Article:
He added: “Small businesses know that not all business experiences are perfect. The Internet will give them them all kinds of feedback. But what they don't understand is why only the most negative reviews get published.”
Fertik estimates that Reputation.com, which received more than $67 million in funding from Kleiner Perkins Caufield & Byers and others, has spent about $20 million in researching and developing its products over the past four years. The company — including at least seven scientists with doctorate degrees — has made "tens of millions of observations" about how search engines operate to develop its technology.
Note that Reputation.com — and most of its competitors — don’t go about trying to remove negative reviews, which are generally protected under the law. Reputation.com is developing technology to help identify fake reviews, but Fertik said that its tools are meant more to analyze the data from the web. “We are not writing reviews for our customers,” he said. “We are not making claims about removing reviews. That is not something we can do.”
Ultimately, small businesses need to be aware that it’s up to them to manage their reputation online and that they can take many of the basic steps on their own. Small businesses can use Get Listed to check websites they still need to appear on. They can establish themselves on Twitter and Facebook, where they can not only publish their side of the story, but also listen and interact with their customers.
“It’s up to a business owner to engage and to improve their business to prevent people from leaving negative feedback in the first place,” Reynolds said. “Take care of your customers.”
“The point is reputation management comes down to relationships and acknowledging the mistakes you made or refuting false accusations,” he said.
Katie Totoonchie, business and marketing director for Financial Profiles, a public relations firm, hired Reputation.com to help tweak the results when people searched for “Moira Conlon,” the firm’s founder and president. Because Conlon had been employed at a well-known public relations firm before starting her new company four years ago, the top results showed her previous employer, the Abernathy MacGregor Group, and not her new one.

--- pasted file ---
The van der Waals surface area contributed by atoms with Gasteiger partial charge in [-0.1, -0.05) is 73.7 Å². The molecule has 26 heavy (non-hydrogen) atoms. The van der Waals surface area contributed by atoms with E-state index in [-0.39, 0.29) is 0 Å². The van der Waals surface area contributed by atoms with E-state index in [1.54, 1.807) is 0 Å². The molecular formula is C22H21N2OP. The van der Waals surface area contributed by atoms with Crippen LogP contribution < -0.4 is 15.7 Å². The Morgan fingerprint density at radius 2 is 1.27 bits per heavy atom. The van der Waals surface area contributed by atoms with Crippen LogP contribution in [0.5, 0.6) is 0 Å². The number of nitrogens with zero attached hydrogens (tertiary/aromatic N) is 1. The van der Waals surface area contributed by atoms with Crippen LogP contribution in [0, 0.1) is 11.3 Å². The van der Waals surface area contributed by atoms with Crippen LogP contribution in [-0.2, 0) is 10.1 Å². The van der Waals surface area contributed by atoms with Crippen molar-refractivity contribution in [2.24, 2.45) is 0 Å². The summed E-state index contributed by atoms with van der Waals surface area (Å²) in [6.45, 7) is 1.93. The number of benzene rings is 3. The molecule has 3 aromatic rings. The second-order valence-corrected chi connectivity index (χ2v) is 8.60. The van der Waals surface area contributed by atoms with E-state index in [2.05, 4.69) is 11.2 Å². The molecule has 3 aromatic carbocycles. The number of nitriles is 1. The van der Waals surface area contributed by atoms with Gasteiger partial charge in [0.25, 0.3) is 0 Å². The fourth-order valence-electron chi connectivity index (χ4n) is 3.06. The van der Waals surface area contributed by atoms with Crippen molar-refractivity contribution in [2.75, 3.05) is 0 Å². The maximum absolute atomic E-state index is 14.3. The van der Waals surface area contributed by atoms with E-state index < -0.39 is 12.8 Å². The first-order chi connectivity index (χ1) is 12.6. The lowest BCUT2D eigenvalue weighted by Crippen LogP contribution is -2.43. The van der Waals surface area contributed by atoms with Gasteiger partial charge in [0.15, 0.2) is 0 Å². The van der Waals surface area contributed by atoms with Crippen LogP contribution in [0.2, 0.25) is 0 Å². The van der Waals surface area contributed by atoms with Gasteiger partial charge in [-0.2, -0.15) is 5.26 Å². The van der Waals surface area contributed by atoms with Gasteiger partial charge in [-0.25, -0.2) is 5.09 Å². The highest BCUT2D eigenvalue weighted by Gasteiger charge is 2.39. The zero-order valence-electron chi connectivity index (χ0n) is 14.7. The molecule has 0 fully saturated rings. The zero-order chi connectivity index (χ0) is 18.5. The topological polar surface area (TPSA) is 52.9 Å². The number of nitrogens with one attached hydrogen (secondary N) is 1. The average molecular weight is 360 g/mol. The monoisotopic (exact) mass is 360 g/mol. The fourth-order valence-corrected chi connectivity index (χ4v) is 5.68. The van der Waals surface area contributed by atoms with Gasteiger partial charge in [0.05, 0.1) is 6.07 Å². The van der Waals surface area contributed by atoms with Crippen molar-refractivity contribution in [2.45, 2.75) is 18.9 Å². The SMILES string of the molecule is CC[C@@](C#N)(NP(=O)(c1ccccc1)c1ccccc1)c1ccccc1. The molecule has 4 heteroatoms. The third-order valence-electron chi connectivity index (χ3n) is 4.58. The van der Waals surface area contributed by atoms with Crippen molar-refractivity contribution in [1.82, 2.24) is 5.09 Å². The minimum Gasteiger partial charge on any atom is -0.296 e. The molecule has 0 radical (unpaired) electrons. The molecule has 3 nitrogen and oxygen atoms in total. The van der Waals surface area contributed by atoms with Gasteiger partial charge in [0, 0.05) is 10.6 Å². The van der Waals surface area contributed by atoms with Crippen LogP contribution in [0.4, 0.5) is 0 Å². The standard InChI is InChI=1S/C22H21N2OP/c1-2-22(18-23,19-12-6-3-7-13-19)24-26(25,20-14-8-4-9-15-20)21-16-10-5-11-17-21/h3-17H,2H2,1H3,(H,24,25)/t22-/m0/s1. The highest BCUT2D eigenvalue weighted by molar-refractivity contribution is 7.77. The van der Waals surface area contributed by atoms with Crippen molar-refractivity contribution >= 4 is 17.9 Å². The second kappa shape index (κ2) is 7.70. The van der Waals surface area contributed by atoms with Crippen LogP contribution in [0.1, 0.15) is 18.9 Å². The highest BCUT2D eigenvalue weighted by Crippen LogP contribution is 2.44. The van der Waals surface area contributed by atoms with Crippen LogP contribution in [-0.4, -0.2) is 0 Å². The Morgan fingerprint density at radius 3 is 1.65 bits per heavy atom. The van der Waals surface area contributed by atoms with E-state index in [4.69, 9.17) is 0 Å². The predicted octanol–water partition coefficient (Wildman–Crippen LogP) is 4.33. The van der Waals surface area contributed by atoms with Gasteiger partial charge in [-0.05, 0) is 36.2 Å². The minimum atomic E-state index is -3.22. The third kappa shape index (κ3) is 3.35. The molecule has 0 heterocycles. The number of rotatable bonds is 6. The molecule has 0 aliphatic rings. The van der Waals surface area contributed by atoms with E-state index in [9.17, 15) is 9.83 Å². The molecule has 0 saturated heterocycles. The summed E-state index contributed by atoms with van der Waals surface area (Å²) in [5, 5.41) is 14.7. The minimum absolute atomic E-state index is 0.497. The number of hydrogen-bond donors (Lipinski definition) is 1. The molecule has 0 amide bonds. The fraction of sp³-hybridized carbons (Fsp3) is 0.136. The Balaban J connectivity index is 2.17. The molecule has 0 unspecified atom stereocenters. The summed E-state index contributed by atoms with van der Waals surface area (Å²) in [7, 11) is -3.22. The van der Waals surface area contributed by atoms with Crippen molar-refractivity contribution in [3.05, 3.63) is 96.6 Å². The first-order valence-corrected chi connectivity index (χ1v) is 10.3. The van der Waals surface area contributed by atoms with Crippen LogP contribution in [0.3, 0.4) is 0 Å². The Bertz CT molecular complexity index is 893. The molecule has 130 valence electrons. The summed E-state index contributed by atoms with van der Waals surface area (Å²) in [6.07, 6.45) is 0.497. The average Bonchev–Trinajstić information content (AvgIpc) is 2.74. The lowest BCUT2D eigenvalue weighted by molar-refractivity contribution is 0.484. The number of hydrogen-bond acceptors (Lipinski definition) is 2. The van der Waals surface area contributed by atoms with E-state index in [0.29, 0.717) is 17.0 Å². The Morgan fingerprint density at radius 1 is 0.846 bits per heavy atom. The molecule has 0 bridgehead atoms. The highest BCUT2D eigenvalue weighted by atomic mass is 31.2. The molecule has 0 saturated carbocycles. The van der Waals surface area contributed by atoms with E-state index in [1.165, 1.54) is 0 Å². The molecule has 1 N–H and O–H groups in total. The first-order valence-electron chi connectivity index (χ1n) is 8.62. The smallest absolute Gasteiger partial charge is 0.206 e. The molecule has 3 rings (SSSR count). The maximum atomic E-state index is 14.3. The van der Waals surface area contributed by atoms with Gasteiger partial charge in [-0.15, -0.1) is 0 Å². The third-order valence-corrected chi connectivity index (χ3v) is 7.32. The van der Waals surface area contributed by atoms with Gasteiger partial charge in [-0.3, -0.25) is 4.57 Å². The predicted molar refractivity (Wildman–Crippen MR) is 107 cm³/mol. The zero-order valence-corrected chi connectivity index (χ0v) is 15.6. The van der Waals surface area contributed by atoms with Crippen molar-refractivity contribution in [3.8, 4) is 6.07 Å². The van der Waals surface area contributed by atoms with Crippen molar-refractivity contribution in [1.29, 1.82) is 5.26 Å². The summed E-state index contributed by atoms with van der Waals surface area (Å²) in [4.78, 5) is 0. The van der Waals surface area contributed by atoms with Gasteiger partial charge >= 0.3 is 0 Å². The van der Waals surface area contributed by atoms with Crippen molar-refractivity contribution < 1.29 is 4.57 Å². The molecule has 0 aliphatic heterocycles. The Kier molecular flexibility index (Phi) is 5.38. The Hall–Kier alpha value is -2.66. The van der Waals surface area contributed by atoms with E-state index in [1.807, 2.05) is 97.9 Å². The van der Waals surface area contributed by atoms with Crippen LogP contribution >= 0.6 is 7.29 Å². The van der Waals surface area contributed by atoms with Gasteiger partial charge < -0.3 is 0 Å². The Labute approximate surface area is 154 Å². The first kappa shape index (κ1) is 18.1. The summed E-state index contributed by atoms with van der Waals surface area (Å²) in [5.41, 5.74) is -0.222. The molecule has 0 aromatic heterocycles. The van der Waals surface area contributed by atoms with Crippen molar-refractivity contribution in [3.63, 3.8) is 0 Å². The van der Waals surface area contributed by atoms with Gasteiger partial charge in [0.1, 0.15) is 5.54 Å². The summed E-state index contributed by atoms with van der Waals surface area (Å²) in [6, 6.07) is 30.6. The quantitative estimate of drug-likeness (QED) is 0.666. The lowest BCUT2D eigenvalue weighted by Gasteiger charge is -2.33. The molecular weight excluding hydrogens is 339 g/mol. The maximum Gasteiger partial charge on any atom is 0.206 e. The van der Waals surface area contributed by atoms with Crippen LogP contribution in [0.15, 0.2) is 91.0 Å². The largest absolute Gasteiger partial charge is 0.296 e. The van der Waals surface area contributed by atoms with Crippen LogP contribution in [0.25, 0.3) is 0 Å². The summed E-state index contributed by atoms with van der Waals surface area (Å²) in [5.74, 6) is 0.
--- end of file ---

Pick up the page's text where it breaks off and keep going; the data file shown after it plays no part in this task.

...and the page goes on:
Since subscribing to Reputation.com about six months ago, the results have shifted. Reputation.com created a biography of Conlon and posted it throughout the web. Now Conlon’s profile at her new firm appears at the top of a Google search, and her past position is ranked lower in the results, though they would like to see it even lower or on the next page.
“We’re kind of 25 percent of the way there, but we would like to see more progress,” said Totoonchie, who is hoping that eventually those results will move to page two of search results.
Of course, Reputation.com itself receives its share of complaints, and plenty of critics have taken to the Internet to air them. But the search results speak for themselves, Fertik said. "We've done a pretty good job keeping page one clean for ourselves," he said.